EU new-car market sees ten-month growth trend in May

23 June 2023


The EU’s new-car market saw significant growth in May, continuing a trend that has spanned the last 10 months.

Nearly a million units were registered last month, a rise of 18.5% compared to May 2022, according to new figures from the European Automobile Manufacturers’ Association (ACEA). It was the second-best month for car registrations in almost two years and highlights the recovery of the automotive market after a difficult period when COVID-19 and supply-chain shortages have had serious impacts.

Year to date, the passenger-car market is 18.5% up on the first five months of 2022, thanks to the successive months of growth. However, the industry may only be riding the crest of a wave that is about to reach the shore. Figures for 2023 have so far been compared to months last year when carmakers were delaying deliveries due to parts shortages, especially semiconductors. As these cars were eventually received by customers in the second half of the year, the numbers were artificially inflated.

Therefore, while current figures highlight a recovery from that period, the possibility of a total recovery from all automotive industry impacts may not be known until after August. Compared to 2019, the last registration figures not impacted by COVID-19, registrations in May this year were 33% down, while year to date, the market dropped 34.8%, representing over 2.3 million fewer units.

Only two markets in the EU recorded drops last month, with Malta’s market falling 18.4% and Hungry posting an 11.2% loss. The big four markets all recorded strong growth, with Italy up 23.1%, Germany up 19.2%, France up 14.8% and Spain up 8.3%.

BEVs impress but PHEVs stabilise

Registrations of new battery-electric vehicles (BEVs) rose by an impressive 70.9% in May, with 129,847 units delivered. This equates to a market share of 13.8%, up from 9.6% last year.

All markets, apart from Cyprus and Malta, recorded increases in BEV registrations, with the Netherlands leading the way, up by 118.4%, with Sweden next, recording an increase of 82.6%. Figures like these resulted in an EU-wide cumulative increase of 50.5%, with 545,441 BEVs registered.

Plug-in hybrids (PHEVs), however, did not fare as well. Figures remained stable, with a decline of 0.6% in May, due mainly to a collapse in Germany, which was once the fuel type’s biggest market, leading to a 40.5% decline. This is likely due to the discontinuation of incentives for PHEVs. Year on year, the fuel type declined 3.3% across the EU, while its market share deteriorated from 8.8% in May to 7.4%, and across the first five months, it currently holds a 7.2% share.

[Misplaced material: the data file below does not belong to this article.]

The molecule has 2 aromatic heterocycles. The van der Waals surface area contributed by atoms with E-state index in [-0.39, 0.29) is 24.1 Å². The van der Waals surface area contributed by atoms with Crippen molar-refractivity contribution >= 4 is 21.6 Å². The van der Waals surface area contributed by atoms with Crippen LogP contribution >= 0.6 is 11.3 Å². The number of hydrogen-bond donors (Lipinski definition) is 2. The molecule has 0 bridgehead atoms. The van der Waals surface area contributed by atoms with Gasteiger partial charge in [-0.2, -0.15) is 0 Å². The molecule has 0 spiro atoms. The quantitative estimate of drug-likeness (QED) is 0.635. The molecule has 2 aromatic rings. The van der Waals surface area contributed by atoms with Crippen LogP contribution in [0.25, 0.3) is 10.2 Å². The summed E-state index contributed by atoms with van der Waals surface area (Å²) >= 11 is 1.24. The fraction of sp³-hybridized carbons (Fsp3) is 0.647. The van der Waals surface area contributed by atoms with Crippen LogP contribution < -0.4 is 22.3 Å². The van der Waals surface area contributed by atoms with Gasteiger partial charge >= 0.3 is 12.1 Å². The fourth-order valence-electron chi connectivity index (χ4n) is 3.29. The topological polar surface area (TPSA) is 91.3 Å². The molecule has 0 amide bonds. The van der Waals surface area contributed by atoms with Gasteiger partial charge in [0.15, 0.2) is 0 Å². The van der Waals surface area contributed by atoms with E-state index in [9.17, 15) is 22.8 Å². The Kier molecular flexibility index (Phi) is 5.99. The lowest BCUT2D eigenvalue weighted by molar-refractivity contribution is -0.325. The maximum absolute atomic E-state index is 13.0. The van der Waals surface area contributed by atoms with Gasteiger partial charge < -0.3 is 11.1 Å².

Overall, plug-in vehicles saw a 36.7% rise last month, and currently hold a 21.2% market share. The stabilisation of the PHEV market has done little to harm the overall figures for plug-in technology thanks to the continually improving performance of BEVs.

Mixed picture for petrol and diesel

Petrol models continue to dominate, however. The fuel type saw 342,806 registrations, up 12.6% compared to 2022, while year-to-date registrations were up 17%. Petrol held 36.5% of the market in May, yet while it leads the way, figures were down compared to the 38.4% it held in the same month of 2022. Over the year, its share has dipped only slightly, down 0.4% to 37.3%.

The dramatic decline of diesel seems to have come to an end, mainly due to the small numbers that are now sold in the new-car market. A decline of 2.9% in May equated to a loss of just 3,958 units across the EU, while year to date, the fuel type is down by just 0.1%. Overall, diesel remains the EU’s third most popular propulsion technology, even though its market share has suffered a more dramatic decline, down from 17.4% to 14.3% in the month, and sitting at 14.8% for the year to date.

Second place in the market is held by hybrid-electric vehicles (HEVs). Their registrations increased by 27.6% in May, a market share of 25%. Figures broke through the one-million barrier in the first five months, the total 1,102,992 units corresponding to a year-on-year increase of 27.1%. They now hold a cumulative market share of 25.1%.

While there is likely to be a drop in the impressive figures recorded so far this year once the industry catches up with itself, the current growth of registration figures suggests the market will end 2023 up on 2022. The current months may give more insight into how the market is fairing. However, compared to a full year of undistorted numbers from 2024, it may not be until 2025 that a clear picture emerges of how the automotive market might recover.